Master of Urban Affairs
The Master of Urban Affairs (MUA) degree program is designed for students seeking a broad background in urban public policy, community development and service delivery, and the administration of public and private agencies in urban settings. Graduates are prepared for careers in which they assemble and analyze information for policy-making, identify community needs and resources, and administer effective service delivery programs. These tasks are common to public, private, and voluntary organizations in a wide variety of urban functions, such as housing, health services, economic development, transportation, and environment control. Many students obtain the Master of Urban Affairs degree in preparation for further study.
The course of study emphasizes analytical skills and a deep understanding of urban issues. It is flexible and well adapted to students who (1) seek career entry or advancement in urban public agencies, private service organizations, or community programs; (2) desire advanced background in urban affairs for personal, community, or political activity; or (3) are in a related field such as real estate, law, finance, architecture, urban design, or social services. Many students obtain the MUA degree in preparation for further study.
The program accommodates students on both a part- and a full-time basis. The 36 credits required may be earned in one year of full-time study and must be earned within a maximum of five years.
Students who complete the master’s degree in Urban Affairs will be able to demonstrate:
- Mastery of knowledge in the history and theory of urban and regional development, the structure and functions of cities and urban systems, and local and national policy-making processes.
- Proficiency in quantitative and qualitative research skills and their application to theory-building, data-gathering and analysis, and policy-making processes.
- Proficiency of communication skills for public (community) and policy settings.
- Awareness of the political, social, and ethical issues inherent in policy work and the planning practice, as related to minority or disadvantaged urban communities.
For more information visit the City Planning & Urban Affairs website.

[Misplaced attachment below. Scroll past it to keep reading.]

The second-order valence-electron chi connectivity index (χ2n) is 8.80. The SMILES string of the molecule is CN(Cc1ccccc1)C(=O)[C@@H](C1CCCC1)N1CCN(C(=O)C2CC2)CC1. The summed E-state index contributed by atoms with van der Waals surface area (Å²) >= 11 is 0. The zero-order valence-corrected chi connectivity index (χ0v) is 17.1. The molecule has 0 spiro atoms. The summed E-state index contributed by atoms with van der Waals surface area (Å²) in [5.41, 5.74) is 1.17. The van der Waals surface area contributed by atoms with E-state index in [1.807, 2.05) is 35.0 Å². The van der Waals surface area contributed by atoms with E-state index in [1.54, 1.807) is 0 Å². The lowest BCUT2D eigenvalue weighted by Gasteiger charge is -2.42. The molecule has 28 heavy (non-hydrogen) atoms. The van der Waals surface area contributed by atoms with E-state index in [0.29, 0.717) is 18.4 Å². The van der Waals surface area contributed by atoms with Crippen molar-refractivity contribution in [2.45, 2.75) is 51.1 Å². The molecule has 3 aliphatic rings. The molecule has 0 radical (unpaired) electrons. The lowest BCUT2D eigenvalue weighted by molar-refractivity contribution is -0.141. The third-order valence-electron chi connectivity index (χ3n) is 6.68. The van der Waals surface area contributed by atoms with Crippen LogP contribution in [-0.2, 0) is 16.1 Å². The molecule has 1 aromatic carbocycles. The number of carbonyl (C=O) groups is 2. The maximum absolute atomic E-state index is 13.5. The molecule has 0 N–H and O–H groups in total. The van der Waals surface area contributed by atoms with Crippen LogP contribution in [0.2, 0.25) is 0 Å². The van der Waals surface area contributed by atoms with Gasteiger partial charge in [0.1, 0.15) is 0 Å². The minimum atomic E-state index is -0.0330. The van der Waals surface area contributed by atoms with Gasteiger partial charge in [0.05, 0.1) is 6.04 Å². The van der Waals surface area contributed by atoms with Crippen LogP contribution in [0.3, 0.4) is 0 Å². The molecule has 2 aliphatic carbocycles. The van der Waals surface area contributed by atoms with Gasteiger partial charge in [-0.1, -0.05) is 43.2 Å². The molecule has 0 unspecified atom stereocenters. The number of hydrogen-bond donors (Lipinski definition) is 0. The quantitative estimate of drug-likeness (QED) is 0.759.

Candidates for admission to the degree program are selected on the basis of academic transcripts, academic and personal references, and statements of intent. The statement of intent should clearly outline the applicant’s interest and aspirations in the field.
International students are required to submit scores from the Test of English as a Foreign Language (TOEFL) Internet-Based Test (iBT). A minimum score of 100 is required, with scores in each section as follows: Reading—25; Listening—25; Speaking—25; and Writing—25. International applicants are also urged to submit their Graduate Record Examination (GRE) scores, although these are not formally required.
There are no fixed application deadlines. The program allows for students to submit applications on a rolling basis, although all students are encouraged to submit completed applications no less than one month prior to the start of the semester in which they desire to commence studies. Admission decisions are announced promptly, pending receipt of all application materials.
Students may also pursue the Graduate Certificate in Applied Sustainability as part of their Urban Affairs degree. The Applied Sustainability certificate consists of four courses distributed across three Metropolitan College departments: Applied Social Sciences (Urban Affairs and City Planning), Administrative Sciences, and Computer Science. Each course will count toward both the MUA degree and the graduate certificate requirements.
A maximum of one graduate course (4 credits) in an urban discipline may be transferred from another accredited institution for credit toward the degree. No credit is allowed for courses used to fulfill another degree.